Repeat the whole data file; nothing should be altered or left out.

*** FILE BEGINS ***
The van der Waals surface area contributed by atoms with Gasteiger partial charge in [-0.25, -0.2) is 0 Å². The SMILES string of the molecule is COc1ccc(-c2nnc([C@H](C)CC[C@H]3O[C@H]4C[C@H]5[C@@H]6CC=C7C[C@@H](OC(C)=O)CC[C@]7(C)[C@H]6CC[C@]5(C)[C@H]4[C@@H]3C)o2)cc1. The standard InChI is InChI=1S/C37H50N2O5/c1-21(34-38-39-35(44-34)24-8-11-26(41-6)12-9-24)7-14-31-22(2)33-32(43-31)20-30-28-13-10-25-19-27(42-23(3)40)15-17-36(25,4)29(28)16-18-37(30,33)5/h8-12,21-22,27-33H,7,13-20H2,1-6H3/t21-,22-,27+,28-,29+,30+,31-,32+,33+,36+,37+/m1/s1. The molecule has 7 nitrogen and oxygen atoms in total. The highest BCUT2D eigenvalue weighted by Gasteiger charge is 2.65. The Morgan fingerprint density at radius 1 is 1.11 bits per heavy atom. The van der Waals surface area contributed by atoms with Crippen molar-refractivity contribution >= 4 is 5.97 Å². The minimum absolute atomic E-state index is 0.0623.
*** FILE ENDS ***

The van der Waals surface area contributed by atoms with Gasteiger partial charge in [-0.25, -0.2) is 0 Å². The SMILES string of the molecule is COc1ccc(-c2nnc([C@H](C)CC[C@H]3O[C@H]4C[C@H]5[C@@H]6CC=C7C[C@@H](OC(C)=O)CC[C@]7(C)[C@H]6CC[C@]5(C)[C@H]4[C@@H]3C)o2)cc1. The standard InChI is InChI=1S/C37H50N2O5/c1-21(34-38-39-35(44-34)24-8-11-26(41-6)12-9-24)7-14-31-22(2)33-32(43-31)20-30-28-13-10-25-19-27(42-23(3)40)15-17-36(25,4)29(28)16-18-37(30,33)5/h8-12,21-22,27-33H,7,13-20H2,1-6H3/t21-,22-,27+,28-,29+,30+,31-,32+,33+,36+,37+/m1/s1. The molecule has 7 nitrogen and oxygen atoms in total. The highest BCUT2D eigenvalue weighted by Gasteiger charge is 2.65. The Morgan fingerprint density at radius 1 is 1.11 bits per heavy atom. The van der Waals surface area contributed by atoms with Crippen molar-refractivity contribution >= 4 is 5.97 Å². The minimum absolute atomic E-state index is 0.0623.